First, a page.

Today was born Doc Holliday.
Consumption was eating him slowly away
When he joined with the Earps in the scene we know well
In the most famous gunfight at OK Corral.
Actors who have portrayed Holliday on the screen:
- Walter Huston in The Outlaw, in 1943, a historically inaccurate film.
- Victor Mature in My Darling Clementine, in 1946, an inaccurate version directed by John Ford, withHenry Fonda as Wyatt Earp. Writer Alan Barra's comment on this movie is that it shows Holliday as he might have been, if he had been a tough-guy from Boston: "Victor Mature looks about as tubercular as a Kodiak bear."
- Kirk Douglas in Gunfight at the OK Corral, in 1957, with Burt Lancaster as Earp.
- Douglas Fowley in "The Life and Legend of Wyatt Earp" television series 1955-1961. As with many popular portrayals Fowley played Holliday as considerably older than the historical figure. Taking his cue from the popular Kirk Douglas portrayal, Fowley played Holliday as courtly, temperamental and dangerous. Unlike the Kirk Douglas Holliday, whose anger is often volcanic, Fowley's Holliday maintained a cool, gentlemanly Southern calm.
- Gerald Mohr and Peter Breck each played Holliday more than once in the 1957 television seriesMaverick.
- Arthur Kennedy played Holliday opposite James Stewart as Earp in director John Ford's Cheyenne Autumn.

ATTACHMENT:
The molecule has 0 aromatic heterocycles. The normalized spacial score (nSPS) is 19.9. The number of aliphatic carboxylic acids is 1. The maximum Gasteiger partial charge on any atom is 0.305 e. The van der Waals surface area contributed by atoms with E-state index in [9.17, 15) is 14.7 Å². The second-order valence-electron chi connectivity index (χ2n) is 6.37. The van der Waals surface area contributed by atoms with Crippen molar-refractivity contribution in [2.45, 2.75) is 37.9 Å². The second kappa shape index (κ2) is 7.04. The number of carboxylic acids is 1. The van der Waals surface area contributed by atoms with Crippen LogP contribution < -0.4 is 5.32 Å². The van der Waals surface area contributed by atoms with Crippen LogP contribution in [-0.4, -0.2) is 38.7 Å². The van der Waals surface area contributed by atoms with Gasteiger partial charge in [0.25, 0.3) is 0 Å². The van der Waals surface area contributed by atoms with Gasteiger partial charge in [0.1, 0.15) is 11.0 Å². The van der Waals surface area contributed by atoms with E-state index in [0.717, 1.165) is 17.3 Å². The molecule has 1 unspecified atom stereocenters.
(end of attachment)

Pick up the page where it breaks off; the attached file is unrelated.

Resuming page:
- Anthony Jacobs in the 1966 Doctor Who story The Gunfighters
- Jason Robards in Hour of the Gun, a 1967 sequel to the 1957 movie, with James Garner as Earp. This is the first movie to fully delve into the vendetta that followed the gunfight; both films were directed by John Sturges.
- Sam Gilman in the 1968 Star Trek episode "Spectre of the Gun". Gilman, who plays Holliday as a physician, was 53 years old at the time he played this role. The real Holliday was 30 years old at the time of the Gunfight at the O.K. Corral.
- Stacy Keach in "Doc", in 1971, in which the Tombstone events are told from his perspective.
- Bill Fletcher in two episodes of the TV series, Alias Smith and Jones: "Which Way to the OK Corral?" in 1971 and "The Ten Days That Shook Kid Curry" in 1972.
- Dennis Hopper in Wild Times, a 1980 television mini-series based on Brian Garfield's novel.
- Willie Nelson in the 1986 all-singer/actor TV remake of Stagecoach, this time replacing alcoholic Doc Boone with an actual "Doc Holliday" character (who is a medical doctor and consumptive).
- Val Kilmer in Tombstone, in 1993. Several historians believe Kilmer caught Holliday's cheerful mix of despair and courage.
- Dennis Quaid in Wyatt Earp, in 1994, a detailed bio-epic of Wyatt Earp's life where Quiaid plays a much drunk Doc Holliday, and a Doc Holliday with a relationship with Big Nose Kate
- Randy Quaid in Purgatory, a 1999 TV film about dead outlaws in a town between Heaven and Hell. [The Hansford County (Texas) Reporter-Statesman]